With the 3D Robotics Solo quadcopter, aerial cinematography is about to get a whole lot prettier, smarter, and more accessible.
Announced this morning at the National Association of Broadcasters conference in Las Vegas, the Solo from 3DR is the company’s first concerted attempt to win the hearts of consumer drone enthusiasts and compete head-on with industry heavyweight DJI. It’s no coincidence that today’s announcement falls less than a week from DJI’s unveiling of their latest Phantom 3 quadcopter (due out later this month).
But what does the 3DR Solo bring to the table that could lure you away from the DJI drone juggernaut?
Let’s start by breaking down the price. The Solo will be available in June for a base price of $999, which includes the quadcopter, its controller, and a unique 30-day satisfaction money-back guarantee. But the price of the model you actually want is $1,399, which includes 3DR’s advanced camera-stabilizing gimbal and direct control over your GoPro. Bear in mind that a GoPro camera isn’t included, so if you don’t have a compatible HERO 3, 3+ or 4, you’ll need to factor that in as well. As a comparison, DJI’s similarly spec’d Phantom 3 also starts at $999, but includes a camera (though not user-replaceable).
GoPro Bus Control
It’s a big deal that a relatively small company like 3D Robotics has been given exclusive access to GoPro’s bus control, allowing you to control the camera from the Solo’s transmitter or app. “You know the back of the GoPro, there’s a bus that no one has access to? Well, we do,” explains 3D Robotics’ CEO Chris Anderson. “That means you can control the GoPro.” Instead to powering on your camera and hitting record before taking to the air (resulting in video files as long as the duration of the entire flight), this new setup will let you start and stop recording mid-air and change modes, either manually or automatically from a pre-set recording flight path. Access to the GoPro bus also opens up the capability for the Solo quadcopter to broadcast video back down to the transmitter in HD (720p), which can be piped over HDMI to a monitor or FPV goggles.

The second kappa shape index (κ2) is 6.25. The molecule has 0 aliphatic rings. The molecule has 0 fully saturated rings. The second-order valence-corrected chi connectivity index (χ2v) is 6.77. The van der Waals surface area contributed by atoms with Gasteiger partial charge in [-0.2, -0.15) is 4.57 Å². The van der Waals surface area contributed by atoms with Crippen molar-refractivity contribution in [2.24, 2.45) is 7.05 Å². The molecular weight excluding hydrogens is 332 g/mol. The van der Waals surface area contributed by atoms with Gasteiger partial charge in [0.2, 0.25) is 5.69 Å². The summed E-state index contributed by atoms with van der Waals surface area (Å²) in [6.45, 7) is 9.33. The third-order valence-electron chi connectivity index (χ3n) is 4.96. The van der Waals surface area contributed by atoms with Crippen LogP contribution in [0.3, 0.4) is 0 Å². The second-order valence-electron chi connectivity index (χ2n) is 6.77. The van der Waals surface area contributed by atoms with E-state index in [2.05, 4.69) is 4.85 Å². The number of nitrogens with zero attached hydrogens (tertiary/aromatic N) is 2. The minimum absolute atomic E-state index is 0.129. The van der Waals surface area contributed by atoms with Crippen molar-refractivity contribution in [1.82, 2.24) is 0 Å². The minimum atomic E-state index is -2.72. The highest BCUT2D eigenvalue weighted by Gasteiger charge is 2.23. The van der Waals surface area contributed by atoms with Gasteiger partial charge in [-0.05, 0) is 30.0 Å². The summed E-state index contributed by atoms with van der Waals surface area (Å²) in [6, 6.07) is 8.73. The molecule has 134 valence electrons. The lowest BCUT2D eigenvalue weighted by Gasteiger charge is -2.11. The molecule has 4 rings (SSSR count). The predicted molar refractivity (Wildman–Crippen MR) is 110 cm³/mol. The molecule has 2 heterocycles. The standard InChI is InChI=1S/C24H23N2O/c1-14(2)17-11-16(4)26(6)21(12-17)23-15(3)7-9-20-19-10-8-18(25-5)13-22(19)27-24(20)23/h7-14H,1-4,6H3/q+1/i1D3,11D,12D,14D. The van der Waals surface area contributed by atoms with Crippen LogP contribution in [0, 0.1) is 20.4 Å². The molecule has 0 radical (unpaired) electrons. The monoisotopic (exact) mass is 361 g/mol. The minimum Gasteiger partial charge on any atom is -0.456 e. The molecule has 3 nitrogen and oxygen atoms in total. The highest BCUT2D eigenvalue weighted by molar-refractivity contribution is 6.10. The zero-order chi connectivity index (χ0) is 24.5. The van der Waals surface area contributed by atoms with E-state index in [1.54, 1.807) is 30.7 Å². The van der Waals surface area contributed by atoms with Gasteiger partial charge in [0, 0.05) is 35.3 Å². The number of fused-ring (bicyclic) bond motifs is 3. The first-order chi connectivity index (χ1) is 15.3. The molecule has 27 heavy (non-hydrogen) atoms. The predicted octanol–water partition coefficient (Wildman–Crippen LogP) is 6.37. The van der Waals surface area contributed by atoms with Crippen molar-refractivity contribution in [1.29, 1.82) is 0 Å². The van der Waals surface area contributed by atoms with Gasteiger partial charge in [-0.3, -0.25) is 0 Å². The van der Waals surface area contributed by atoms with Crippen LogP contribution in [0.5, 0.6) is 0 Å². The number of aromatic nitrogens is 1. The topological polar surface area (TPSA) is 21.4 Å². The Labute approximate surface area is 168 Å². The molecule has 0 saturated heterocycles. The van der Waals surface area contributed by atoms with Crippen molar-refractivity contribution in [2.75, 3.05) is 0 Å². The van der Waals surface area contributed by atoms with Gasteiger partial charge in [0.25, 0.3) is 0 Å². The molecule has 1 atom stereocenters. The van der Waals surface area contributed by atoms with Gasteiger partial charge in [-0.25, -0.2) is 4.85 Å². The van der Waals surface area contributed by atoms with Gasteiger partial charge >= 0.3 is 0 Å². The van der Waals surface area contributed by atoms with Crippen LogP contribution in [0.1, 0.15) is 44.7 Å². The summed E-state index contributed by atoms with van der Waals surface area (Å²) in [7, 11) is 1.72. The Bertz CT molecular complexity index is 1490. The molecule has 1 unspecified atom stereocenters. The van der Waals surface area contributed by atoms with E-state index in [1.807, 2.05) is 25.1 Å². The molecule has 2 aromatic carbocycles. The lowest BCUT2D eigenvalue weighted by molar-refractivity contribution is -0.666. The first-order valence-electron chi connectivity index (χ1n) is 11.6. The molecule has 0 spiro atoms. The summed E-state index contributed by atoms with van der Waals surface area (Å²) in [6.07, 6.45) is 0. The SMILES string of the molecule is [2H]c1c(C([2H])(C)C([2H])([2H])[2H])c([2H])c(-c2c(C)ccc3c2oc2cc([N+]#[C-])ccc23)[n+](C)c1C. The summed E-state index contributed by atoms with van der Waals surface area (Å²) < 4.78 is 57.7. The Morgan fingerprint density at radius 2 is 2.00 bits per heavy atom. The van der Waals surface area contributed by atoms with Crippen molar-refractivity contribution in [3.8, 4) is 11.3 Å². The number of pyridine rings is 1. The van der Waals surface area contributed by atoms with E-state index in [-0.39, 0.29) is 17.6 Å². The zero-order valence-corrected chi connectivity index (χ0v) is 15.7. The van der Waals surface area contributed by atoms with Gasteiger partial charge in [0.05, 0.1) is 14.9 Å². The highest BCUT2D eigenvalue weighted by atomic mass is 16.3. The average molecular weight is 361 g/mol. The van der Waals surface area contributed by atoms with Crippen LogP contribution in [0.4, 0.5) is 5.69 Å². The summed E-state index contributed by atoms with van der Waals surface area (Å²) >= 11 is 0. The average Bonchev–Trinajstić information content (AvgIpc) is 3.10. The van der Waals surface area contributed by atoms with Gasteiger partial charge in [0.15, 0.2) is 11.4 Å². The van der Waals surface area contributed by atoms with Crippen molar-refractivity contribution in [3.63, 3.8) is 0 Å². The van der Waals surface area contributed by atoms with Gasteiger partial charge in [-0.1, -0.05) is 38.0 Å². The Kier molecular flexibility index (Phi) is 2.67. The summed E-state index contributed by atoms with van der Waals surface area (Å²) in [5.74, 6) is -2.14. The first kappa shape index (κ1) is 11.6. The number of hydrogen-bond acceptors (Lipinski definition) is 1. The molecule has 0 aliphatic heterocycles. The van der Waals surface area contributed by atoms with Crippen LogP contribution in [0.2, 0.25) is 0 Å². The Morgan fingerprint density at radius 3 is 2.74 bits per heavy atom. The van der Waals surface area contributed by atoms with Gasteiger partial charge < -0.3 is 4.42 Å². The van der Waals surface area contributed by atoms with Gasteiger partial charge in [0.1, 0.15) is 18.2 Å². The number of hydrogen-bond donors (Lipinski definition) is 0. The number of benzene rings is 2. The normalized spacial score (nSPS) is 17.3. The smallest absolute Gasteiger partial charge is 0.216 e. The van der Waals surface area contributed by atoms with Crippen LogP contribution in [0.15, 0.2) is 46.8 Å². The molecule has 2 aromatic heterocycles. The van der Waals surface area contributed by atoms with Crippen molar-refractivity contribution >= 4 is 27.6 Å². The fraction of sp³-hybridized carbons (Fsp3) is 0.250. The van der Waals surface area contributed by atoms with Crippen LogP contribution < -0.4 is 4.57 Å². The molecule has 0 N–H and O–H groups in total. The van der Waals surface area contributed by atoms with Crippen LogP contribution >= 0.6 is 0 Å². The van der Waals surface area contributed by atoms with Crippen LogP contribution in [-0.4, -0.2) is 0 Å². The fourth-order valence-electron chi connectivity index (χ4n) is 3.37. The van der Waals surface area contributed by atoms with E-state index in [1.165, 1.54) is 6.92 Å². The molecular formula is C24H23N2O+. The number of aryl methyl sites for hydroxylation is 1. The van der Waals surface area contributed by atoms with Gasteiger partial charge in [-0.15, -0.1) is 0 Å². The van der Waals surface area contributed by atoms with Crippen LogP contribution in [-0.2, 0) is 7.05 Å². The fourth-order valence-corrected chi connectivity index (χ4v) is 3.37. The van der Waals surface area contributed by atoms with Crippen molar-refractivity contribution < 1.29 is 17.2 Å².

But perhaps more importantly, the tight GoPro integration allows video enthusiasts and professionals to swap out and upgrade their camera as needed. Arguably, if video quality is of the utmost importance to you, chances are GoPro will innovate on camera features faster than any drone manufacturer.
A new tool-free, 3-axis gimbal allows for fine control of the camera position while providing battery power to the GoPro. Its onboard smarts will rotate the Solo’s position to help ensure it has a clear view while recording, instead of catching an edge of the landing gear. The system also provides a boost to the Wi-Fi direct video stream, providing a range of approximately half a mile (just slightly less than the full RC transmitter range).
A Second Brain
The second headline innovation for the the Solo that distinguishes it from it competition is the amount of CPU power they place in the included controller. Apart from the 1 GHz ARM Cortex-A9 Linux-based system that runs on the quadcopter itself (handling positioning, stabilization, and autopiloting), 3DR shoved an identical system in the controller. A smarter controller makes for smarter automation — both for drone and its gimbal.